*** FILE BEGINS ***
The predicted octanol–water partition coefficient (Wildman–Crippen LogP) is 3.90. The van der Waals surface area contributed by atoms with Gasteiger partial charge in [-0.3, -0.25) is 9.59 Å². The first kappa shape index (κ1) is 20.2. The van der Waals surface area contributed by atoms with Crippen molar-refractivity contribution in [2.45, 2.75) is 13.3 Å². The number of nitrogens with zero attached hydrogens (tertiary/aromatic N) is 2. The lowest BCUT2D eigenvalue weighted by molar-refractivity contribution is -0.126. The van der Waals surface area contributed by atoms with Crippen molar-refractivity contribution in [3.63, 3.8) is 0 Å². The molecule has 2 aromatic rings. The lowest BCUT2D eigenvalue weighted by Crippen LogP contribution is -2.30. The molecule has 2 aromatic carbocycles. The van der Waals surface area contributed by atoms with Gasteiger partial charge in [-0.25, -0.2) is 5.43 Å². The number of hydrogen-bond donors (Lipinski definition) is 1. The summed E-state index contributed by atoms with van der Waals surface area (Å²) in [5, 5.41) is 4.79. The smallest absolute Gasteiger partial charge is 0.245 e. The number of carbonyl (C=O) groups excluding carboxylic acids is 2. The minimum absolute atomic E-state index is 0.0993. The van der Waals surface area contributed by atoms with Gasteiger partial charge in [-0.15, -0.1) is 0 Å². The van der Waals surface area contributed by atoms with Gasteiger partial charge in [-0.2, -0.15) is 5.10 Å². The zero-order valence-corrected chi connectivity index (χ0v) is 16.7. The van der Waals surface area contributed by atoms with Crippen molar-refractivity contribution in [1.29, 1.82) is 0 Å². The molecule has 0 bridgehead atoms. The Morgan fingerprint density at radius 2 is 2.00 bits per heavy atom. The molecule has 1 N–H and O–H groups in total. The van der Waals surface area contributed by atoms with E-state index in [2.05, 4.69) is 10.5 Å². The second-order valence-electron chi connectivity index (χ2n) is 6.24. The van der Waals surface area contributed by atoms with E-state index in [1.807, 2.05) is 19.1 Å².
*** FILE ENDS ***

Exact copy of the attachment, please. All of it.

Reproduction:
The predicted octanol–water partition coefficient (Wildman–Crippen LogP) is 3.90. The van der Waals surface area contributed by atoms with Gasteiger partial charge in [-0.3, -0.25) is 9.59 Å². The first kappa shape index (κ1) is 20.2. The van der Waals surface area contributed by atoms with Crippen molar-refractivity contribution in [2.45, 2.75) is 13.3 Å². The number of nitrogens with zero attached hydrogens (tertiary/aromatic N) is 2. The lowest BCUT2D eigenvalue weighted by molar-refractivity contribution is -0.126. The van der Waals surface area contributed by atoms with Crippen molar-refractivity contribution in [3.63, 3.8) is 0 Å². The molecule has 2 aromatic rings. The lowest BCUT2D eigenvalue weighted by Crippen LogP contribution is -2.30. The molecule has 2 aromatic carbocycles. The van der Waals surface area contributed by atoms with Gasteiger partial charge in [-0.25, -0.2) is 5.43 Å². The number of hydrogen-bond donors (Lipinski definition) is 1. The summed E-state index contributed by atoms with van der Waals surface area (Å²) in [5, 5.41) is 4.79. The smallest absolute Gasteiger partial charge is 0.245 e. The number of carbonyl (C=O) groups excluding carboxylic acids is 2. The minimum absolute atomic E-state index is 0.0993. The van der Waals surface area contributed by atoms with Gasteiger partial charge in [-0.15, -0.1) is 0 Å². The van der Waals surface area contributed by atoms with Gasteiger partial charge in [-0.2, -0.15) is 5.10 Å². The zero-order valence-corrected chi connectivity index (χ0v) is 16.7. The van der Waals surface area contributed by atoms with Crippen molar-refractivity contribution in [1.29, 1.82) is 0 Å². The molecule has 0 bridgehead atoms. The Morgan fingerprint density at radius 2 is 2.00 bits per heavy atom. The molecule has 1 N–H and O–H groups in total. The van der Waals surface area contributed by atoms with E-state index in [2.05, 4.69) is 10.5 Å². The second-order valence-electron chi connectivity index (χ2n) is 6.24. The van der Waals surface area contributed by atoms with E-state index in [1.807, 2.05) is 19.1 Å².